Performance-based versus Prescription-based FRC Specifications
May 28, 2015
Which method is best when writing specifications for Fiber-reinforced Concrete? This article provides the historical, testing and physical property related data — plus more — that leads to the reasoning behind ABC Polymer’s preferred method of specification writing.
FRC History — Micro Beginnings
Synthetic Fibers as reinforcement for concrete were introduced in the mid-1970s and have positively evolved through the years. Initially, we offered what we now call Microsynthetic Fibers. Microsynthetic fibers were limited to monofilament nylon fibers and monofilament and fibrillated polypropylene fibers. The configuration and physical properties were basically the same for like materials.
In essence, one product of a given chemical base and configuration looked like and had the same basic physical properties of all of the others in the same category. The lengths and dosage rates were very restricted, as were the applications. The length was typically 3/4″ for most applications, and the dosage rate ranged from 0.5 pcy to 1.5 pcy for most applications.
FRC Evolution — Micro to Macro
Along came Macrosynthetic Fibers in the early years of the 21st Century. The focus of the development of macrosynthetic fibers was to generate maximum mechanical bond between the fibers and the concrete matrix so as to increase the post-first crack properties of Macrosynthetic Fiber-reinforced Concrete (FRC).
These products exhibited some common properties like length (1½” standard and 2″) and chemical base, polyolefin (a blend of polypropylene and polyethylene resins). Furthermore, the cross-sectional area (denier) of macrosynthetic fibers was much greater than that of microsynthetic fibers.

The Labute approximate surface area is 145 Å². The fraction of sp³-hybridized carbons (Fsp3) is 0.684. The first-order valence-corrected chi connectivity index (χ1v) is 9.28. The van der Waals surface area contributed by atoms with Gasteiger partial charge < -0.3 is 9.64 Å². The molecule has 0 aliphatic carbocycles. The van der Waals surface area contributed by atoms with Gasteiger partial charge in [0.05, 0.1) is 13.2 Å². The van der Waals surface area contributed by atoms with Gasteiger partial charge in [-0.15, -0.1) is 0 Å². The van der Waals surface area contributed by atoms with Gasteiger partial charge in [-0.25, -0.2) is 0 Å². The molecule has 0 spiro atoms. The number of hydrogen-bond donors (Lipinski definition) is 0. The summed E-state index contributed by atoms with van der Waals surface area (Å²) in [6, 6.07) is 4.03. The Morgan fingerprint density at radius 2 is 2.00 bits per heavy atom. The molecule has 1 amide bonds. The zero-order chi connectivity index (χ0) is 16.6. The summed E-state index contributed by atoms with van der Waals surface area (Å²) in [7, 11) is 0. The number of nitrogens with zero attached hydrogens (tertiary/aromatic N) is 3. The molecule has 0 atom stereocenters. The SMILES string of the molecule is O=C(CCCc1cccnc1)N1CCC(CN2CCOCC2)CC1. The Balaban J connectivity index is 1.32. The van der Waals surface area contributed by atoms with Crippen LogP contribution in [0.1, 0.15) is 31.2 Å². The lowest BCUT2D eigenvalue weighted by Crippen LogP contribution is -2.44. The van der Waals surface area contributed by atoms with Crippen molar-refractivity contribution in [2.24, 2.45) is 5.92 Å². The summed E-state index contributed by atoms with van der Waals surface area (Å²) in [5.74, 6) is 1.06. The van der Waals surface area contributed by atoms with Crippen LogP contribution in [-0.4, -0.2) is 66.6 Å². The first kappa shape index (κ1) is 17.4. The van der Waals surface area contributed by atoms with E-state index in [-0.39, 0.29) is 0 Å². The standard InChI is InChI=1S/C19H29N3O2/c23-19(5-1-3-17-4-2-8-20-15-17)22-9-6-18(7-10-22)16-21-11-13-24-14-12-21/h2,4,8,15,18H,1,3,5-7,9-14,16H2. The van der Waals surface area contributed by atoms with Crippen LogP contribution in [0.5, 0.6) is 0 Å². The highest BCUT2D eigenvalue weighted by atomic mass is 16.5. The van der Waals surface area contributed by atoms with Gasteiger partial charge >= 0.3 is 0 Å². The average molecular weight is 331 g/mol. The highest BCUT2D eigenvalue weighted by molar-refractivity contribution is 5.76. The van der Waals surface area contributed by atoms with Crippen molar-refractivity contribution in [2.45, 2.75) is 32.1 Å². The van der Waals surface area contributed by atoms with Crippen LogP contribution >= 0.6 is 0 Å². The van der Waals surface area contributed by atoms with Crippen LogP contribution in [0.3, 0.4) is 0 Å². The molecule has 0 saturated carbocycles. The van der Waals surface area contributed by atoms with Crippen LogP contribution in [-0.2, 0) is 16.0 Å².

There were other major differences, starting with the configuration of the fibers (there was no standard), the physical properties of the fibers and the most important parameter, the increased dosage rate (minimum of 3.0 pcy) of the fibers. The dosage rate reflected the mechanical bonding properties of macrosynthetic fibers as determined by either ASTM Test Method C1609 or ASTM Test Method C1399 coupled with the application. The dosage rate is determined based on these parameters plus the general properties of the concrete and the Welded Wire Fabric or rebar specified.
Since the real focus was on the contribution of the macrosynthetic fibers to the engineering properties of the concrete comparing the actual physical properties of the individual macrosynthetic fibers became secondary to the performance of the fibers in the concrete composite as measured by one of the ASTM consensus test methods noted above (C1399 or C1609).
The original intent of these tests was to compare the performance of one macrosynthetic fiber with another or with the family of macrosynthetic fibers. In making this performance comparison one could then make a judgment as to the dosage level of one macrosynthetic fiber versus another macrosynthetic fiber. Initially, the C1399 test method was the test method of choice to measure the post-first crack benefits of macrosynthetic fibers.
Using the Average Residual Strength data from C1399, the engineer could theoretically determine an adequate dosage level of macrosynthetic fiber required for a given application, be it a slab-on-ground, elevated slab-on-composite steel deck or in precast products. The performance of macrosynthetic fibers in the concrete matrix superseded the need to quantify the physical properties of the fibers themselves.
For example: the aspect ratio only has value if the fiber is a straight cylindrical fiber, such as ABC Polymer’s Mono-Tuf™. If the fiber in question is rectangular and/or has multiple branches (fibrils) extending out from the main fibril there is no way to determine the aspect ratio. This is the case with a fibrillated type fiber like our Fibril-Tuf™. Each of those branches is important, with each branch providing an additional anchor site that contributes to the bond between the fiber and the mortar. See photos below.